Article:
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Letter XVIII.—Fruit of Death to Self.

To Mother Marie-Anne-Sophie de Rottenbourg. On the fruit of complete death to self. 1739.


May God be praised, Reverend Mother, for the signal graces He has been pleased to bestow upon you! Henceforth your principal care should be to guard with a vigilant humility these precious gifts.

1st. Your rest in God during prayer comes, without any doubt, from the Holy Spirit. Be careful not to forsake, by any inopportune multiplicity of acts, this simplicity, which is the more fruitful the more closely it resembles the infinite simplicity of God. This way of uniting yourself to Him by a total seif-abnegation is based on the great principle that God, who is Almighty and goodness itself, gives to His children on all 376occasions and always what He knows will be best for them; and that all perfection consists in a constant adhesion of the heart to His adorable will. By this simple and humble behaviour all our desires are gradually absorbed by the will of God into which it becomes completely transformed. When we have reached this point we shall have attained perfection.

2nd. If God does not permit you to derive any other fruit from your illness than the recognition of the continual loss of grace sustained by a soul which pays but scant attention to its interior movements, I should still cry, “Oh! happy, thrice happy illness!”

3rd. Speak then to your dear daughters without ceasing of the great duties imposed upon them by the divine love, and of the priceless advantages of the spiritual life. Oh! how few there are who understand this, and fewer still who practise it. Nowadays hardly any exercises are understood and valued but those that are exterior, yet God is a pure spirit whom we must adore, as Jesus Christ teaches, in spirit and in truth. Where then, Oh my God, are to be found those who fulfil this precept?

4th. To feel no surprise at one’s miseries is a good beginning for a humility founded on self-knowledge; but to feel no trouble at the keen and habitual recollection of them is a very great grace, and the source of a complete distrust of self, and of a true and perfect confidence in God.

5th. Your devotion to the Sacred Heart of Jesus Christ, and the practices you have adopted with regard to it, are a real spiritual treasure which will serve to enrich yourself, and your dear daughters. The more you draw on this treasure the more there is left for your enrichment, for it is inexhaustible.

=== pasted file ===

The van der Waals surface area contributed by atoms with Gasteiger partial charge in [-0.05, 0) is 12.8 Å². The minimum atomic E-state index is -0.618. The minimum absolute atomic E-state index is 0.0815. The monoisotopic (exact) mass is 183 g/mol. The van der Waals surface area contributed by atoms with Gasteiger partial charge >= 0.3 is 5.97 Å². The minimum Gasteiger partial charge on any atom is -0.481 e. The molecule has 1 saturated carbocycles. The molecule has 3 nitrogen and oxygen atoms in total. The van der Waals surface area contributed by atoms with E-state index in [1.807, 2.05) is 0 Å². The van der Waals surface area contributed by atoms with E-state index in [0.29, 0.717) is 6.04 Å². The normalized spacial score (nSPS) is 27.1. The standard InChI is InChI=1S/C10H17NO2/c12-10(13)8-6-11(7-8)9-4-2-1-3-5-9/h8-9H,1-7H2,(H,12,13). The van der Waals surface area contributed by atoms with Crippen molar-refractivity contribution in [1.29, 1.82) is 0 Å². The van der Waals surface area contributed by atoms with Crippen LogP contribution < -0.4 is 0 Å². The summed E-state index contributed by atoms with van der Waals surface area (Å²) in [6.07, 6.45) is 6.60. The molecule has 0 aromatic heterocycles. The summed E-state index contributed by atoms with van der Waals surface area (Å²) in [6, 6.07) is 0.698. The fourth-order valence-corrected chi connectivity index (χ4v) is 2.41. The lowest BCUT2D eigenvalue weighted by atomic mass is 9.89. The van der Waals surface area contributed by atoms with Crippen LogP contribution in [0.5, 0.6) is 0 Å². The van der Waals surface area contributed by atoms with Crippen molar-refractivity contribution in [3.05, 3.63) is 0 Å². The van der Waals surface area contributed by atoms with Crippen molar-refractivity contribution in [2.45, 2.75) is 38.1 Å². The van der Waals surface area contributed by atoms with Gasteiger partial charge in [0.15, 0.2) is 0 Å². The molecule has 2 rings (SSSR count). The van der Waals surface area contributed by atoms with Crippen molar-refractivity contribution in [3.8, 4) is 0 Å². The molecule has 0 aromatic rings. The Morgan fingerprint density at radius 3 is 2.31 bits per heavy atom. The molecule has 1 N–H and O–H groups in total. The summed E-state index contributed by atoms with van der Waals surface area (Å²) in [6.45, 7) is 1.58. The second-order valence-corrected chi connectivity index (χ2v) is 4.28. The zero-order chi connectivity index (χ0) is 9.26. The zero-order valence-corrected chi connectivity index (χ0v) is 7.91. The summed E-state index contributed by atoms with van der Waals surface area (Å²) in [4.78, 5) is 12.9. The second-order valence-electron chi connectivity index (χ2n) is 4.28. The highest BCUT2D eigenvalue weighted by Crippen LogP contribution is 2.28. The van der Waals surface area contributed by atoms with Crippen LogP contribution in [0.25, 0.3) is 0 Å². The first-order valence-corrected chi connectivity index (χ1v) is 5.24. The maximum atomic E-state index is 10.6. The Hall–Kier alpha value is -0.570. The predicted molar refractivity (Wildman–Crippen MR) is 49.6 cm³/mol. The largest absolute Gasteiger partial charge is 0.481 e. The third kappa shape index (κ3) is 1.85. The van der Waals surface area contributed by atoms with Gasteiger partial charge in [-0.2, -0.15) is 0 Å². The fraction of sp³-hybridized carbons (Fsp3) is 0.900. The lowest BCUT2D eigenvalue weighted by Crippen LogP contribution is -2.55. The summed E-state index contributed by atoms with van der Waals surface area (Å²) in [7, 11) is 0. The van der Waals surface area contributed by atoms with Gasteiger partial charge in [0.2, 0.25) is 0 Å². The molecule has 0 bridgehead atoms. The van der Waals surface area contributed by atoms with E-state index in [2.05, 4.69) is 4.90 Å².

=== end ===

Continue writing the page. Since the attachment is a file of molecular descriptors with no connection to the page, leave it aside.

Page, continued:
6th. What you have learnt from the venerable Fr. de Condran about the spirit of sacrifice is indeed a most excellent practice; but it cannot be continual, nor constant, except in the spiritual life, which alone enables us to attend to, and to be faithful in everything.

7th. The humbling of the heart and soul concerning all faults, known and unknown, appeases God, and draws down fresh light and renewed strength, so that the whole subject resolves itself into knowing how, thoroughly, to humble oneself, that is to say, how to remain before God always in a state of spiritual humiliation, with a contrite heart, and sorrow for sin. Then it is that we walk before God in truth and justice, according to the holy Scriptures. In any other state we should be in error and falsehood, and, consequently, far from God who is the sovereign truth.

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8th. It is a beautiful gift of heaven to be able to govern in a spirit of meekness and moderation; this will prove more efficacious and salutary both for yourself and others, and make you avoid those faults into which a bitter, indiscreet, and too active zeal would make you fall. When you have to direct the aged, your conduct ought to be full of wisdom and humble charity; and with young Religious of good will, but still rather weak and not sufficiently courageous, you should be doubly gentle and condescending, and act with moderation and prudence.

I end where I began, by blessing God for the graces He has bestowed upon you, and by begging Him to continue them to you. On no account, Reverend Mother, leave off this total self-forgetfulness to which I have so often exhorted you, and which the divine goodness has effected in you. In fact, why should one be so much engrossed in oneself? The true self is God, since He is more completely the life of the soul than the soul is the life of the body. God created us for Himself alone; let us think then of Him, and He will think of us, and provide for us much better than we can for ourselves. When we fall, let us humble ourselves, and rise again, and go on our way in peace, and think always of our true self which is God, in whom we should lose ourselves and be engulfed, in the way in which we shall find ourselves absorbed and engulfed in Heaven during the infinite duration of the great day of eternity. Amen! Amen!

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